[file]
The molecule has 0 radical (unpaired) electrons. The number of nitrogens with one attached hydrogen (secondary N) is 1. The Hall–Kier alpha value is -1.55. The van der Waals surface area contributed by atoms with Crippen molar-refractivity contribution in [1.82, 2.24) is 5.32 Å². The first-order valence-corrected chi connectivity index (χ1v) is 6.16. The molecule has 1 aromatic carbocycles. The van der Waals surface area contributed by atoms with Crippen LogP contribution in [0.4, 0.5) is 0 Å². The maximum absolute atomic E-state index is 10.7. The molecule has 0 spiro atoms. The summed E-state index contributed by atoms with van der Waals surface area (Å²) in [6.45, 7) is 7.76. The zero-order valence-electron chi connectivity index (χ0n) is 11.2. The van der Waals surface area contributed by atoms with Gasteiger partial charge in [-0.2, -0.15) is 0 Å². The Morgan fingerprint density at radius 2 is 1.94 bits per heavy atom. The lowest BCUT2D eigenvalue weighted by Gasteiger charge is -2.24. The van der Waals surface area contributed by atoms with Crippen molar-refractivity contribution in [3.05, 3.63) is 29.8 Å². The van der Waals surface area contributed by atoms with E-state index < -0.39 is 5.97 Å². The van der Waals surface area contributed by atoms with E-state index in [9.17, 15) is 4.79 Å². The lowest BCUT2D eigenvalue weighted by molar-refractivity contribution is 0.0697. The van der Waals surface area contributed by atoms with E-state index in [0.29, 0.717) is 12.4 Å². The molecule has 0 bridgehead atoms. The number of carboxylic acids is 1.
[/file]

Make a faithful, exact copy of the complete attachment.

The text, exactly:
The molecule has 0 radical (unpaired) electrons. The number of nitrogens with one attached hydrogen (secondary N) is 1. The Hall–Kier alpha value is -1.55. The van der Waals surface area contributed by atoms with Crippen molar-refractivity contribution in [1.82, 2.24) is 5.32 Å². The first-order valence-corrected chi connectivity index (χ1v) is 6.16. The molecule has 1 aromatic carbocycles. The van der Waals surface area contributed by atoms with Crippen LogP contribution in [0.4, 0.5) is 0 Å². The maximum absolute atomic E-state index is 10.7. The molecule has 0 spiro atoms. The summed E-state index contributed by atoms with van der Waals surface area (Å²) in [6.45, 7) is 7.76. The zero-order valence-electron chi connectivity index (χ0n) is 11.2. The van der Waals surface area contributed by atoms with Gasteiger partial charge in [-0.2, -0.15) is 0 Å². The Morgan fingerprint density at radius 2 is 1.94 bits per heavy atom. The lowest BCUT2D eigenvalue weighted by Gasteiger charge is -2.24. The van der Waals surface area contributed by atoms with Crippen molar-refractivity contribution in [3.05, 3.63) is 29.8 Å². The van der Waals surface area contributed by atoms with E-state index < -0.39 is 5.97 Å². The van der Waals surface area contributed by atoms with E-state index in [9.17, 15) is 4.79 Å². The lowest BCUT2D eigenvalue weighted by molar-refractivity contribution is 0.0697. The van der Waals surface area contributed by atoms with E-state index in [0.29, 0.717) is 12.4 Å². The molecule has 0 bridgehead atoms. The number of carboxylic acids is 1.